Many doctors don’t. A new study published this week in the Annals of Internal Medicine has found that cancer screening statistics are not well understood by most primary care physicians (PCPs) in this country, which may influence how physicians discuss screening with their patients or how they teach trainees.

Researchers found that 76% of PCPs mistakenly believe that better survival rates with cancer screening proves that screening saves lives. And almost half (47%) of the physicians mistakenly indicated they believed that increased cancer detection in screened populations also saves lives. Both statistics are often misused by PCPs to promote screening.

The fact is that screening automatically increases survival rates because when cancer is detected prior to onset of symptoms, the patient will live longer — regardless of whether anything is done to treat them. Few of the more than 400 physicians in the study who took the internet survey correctly recognized that only reduced mortality in a randomized trial constitutes evidence of the benefit of screening.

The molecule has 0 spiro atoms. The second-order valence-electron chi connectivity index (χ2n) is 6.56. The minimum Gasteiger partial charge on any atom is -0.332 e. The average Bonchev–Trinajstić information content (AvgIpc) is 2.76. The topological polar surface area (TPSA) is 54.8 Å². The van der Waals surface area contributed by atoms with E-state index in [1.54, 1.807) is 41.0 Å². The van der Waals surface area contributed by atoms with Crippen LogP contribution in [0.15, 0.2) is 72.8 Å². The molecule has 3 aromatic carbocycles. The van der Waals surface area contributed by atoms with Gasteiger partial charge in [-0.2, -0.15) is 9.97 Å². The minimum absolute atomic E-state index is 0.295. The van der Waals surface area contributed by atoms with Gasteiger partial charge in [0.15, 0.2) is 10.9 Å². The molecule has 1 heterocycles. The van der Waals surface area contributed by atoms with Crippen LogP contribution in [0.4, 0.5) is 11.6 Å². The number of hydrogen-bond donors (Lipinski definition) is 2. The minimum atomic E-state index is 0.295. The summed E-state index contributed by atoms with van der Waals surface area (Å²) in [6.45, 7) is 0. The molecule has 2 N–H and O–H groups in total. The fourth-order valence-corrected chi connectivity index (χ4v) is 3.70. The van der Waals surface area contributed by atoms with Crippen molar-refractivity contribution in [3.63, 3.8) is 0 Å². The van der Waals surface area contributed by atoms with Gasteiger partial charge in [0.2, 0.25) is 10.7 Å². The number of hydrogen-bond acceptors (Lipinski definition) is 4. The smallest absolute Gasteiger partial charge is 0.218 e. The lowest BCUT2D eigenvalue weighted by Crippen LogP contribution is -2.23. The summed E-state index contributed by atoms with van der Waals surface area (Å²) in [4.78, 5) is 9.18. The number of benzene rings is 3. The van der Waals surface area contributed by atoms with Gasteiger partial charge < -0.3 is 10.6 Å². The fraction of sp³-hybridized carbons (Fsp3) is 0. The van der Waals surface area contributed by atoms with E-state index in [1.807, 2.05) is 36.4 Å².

“Misunderstanding of statistics has been fueling a great deal of screening,” Dr. Otis Brawley, chief medical officer of the American Cancer Society told Reuters Health. “Unfortunately we have all been taught that the way to deal with cancer is to find it early. As we have learned more and more about cancer, we are starting to find that that’s not true.”

For a number of tests, there is not only no evidence of benefit, but there is evidence of potential harm. One such controversial practice is prostate cancer screening, which has become widespread.

There is a now a push for education in screening statistics (especially cancer screening) to extend beyond doctors to the public.

Physician’s Weekly wants to know… Is more screening better, regardless of screening statistics? Due to the strong influence of the media, should educational efforts extend to journalists?